What parents need to know
Parents Need to Know
Parents need to know that Affluenza is a drama about college-age people that takes place in a wealthy Long Island enclave right when the country is about to topple into the 2008 financial crash -- and the ensuing recession. The characters have plenty of money but little perspective on life, and soon it seems they may have a lot less money. There are plenty of party scenes, including lots of drinking and even more marijuana use (the main character is a pot dealer), as well as some kissing, sexual references, and partial nudity (toplessness, underwear-clad scenes). Expect frequent swearing (including "f--k" and "s--t") and a fist fight in which two young men brawl on a golf course.
What's the story?
Aspiring photographer Fisher Miller (Ben Rosenfield) decides to spend the summer with his aunt and uncle in a wealthy Long Island enclave while he tries to transfer into a prestigious college in nearby New York City. His cousin Kate (Nicola Peltz) introduces him to her rich friends, who are happy to discover that Fisher is also a small-time pot dealer who's always ready with a joint. That makes him popular at the group's seemingly nonstop series of parties, but this is no ordinary summer. It's August 2008, and the financial industry that fuels this world is about to buckle under its own excess, threatening everything that Fisher's new friends -- and his uncle, aunt, and cousin -- have ever known.
Is it any good?
AFFLUENZA gets points for ambition. The story it's trying to tell has weight, and the lenses through which it's trying to view a story that's far more expansive than a typical coming-of-age story -- that of a country and its young people colliding head-on with the unshakable realities of a sinking economy -- is important. Nonetheless, the way the film goes about its mission is hackneyed and awkward.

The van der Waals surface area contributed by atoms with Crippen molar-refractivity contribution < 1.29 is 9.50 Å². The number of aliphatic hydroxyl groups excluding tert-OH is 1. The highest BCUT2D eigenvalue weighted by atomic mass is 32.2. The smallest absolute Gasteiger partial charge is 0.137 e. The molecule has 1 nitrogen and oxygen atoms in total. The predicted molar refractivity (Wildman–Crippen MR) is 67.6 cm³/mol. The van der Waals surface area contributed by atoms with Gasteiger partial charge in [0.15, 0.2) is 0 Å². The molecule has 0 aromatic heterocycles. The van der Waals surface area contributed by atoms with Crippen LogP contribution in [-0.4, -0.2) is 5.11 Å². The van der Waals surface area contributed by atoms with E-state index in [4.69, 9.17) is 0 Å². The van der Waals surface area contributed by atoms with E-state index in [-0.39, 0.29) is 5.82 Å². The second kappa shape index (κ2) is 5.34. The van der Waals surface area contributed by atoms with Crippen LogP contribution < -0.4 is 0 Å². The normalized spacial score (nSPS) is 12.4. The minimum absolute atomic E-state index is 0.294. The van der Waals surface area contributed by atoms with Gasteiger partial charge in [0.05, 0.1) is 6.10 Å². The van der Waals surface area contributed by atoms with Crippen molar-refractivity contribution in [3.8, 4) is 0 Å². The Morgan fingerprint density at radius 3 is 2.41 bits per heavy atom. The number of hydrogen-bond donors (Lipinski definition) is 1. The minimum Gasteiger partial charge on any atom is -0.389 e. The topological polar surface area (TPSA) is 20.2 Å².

A lackluster plot about an obsessive romance is wedged between far more interesting observations about the young rich and how they fare in a rapidly changing landscape. The kids depicted are a caricature. Even the tragic Dylan (Gregg Sulkin), who in some ways is the sacrificial lamb in all of this, is drawn flimsily. Rosenfield attempts to bring gravitas to his role, which is admirable. But in many ways, Affluenza suffers from its own form of affluenza: too many glam scenes, not enough substance.
Families can talk about...
Families can talk about how Affluenza portrays the wealthy. How do you think having so much money affects the way the young people in this movie view the world? Are their parents any different? What message does that send?
How does the film depict drinking and drug use? Are there any consequences? Are they realistic?
How does Dylan change during the course of the film, as it becomes clear that his comfortable life soon may be less comfortable? Do other people in the movie behave in similar ways when faced with the same situation? What do you think you'd do?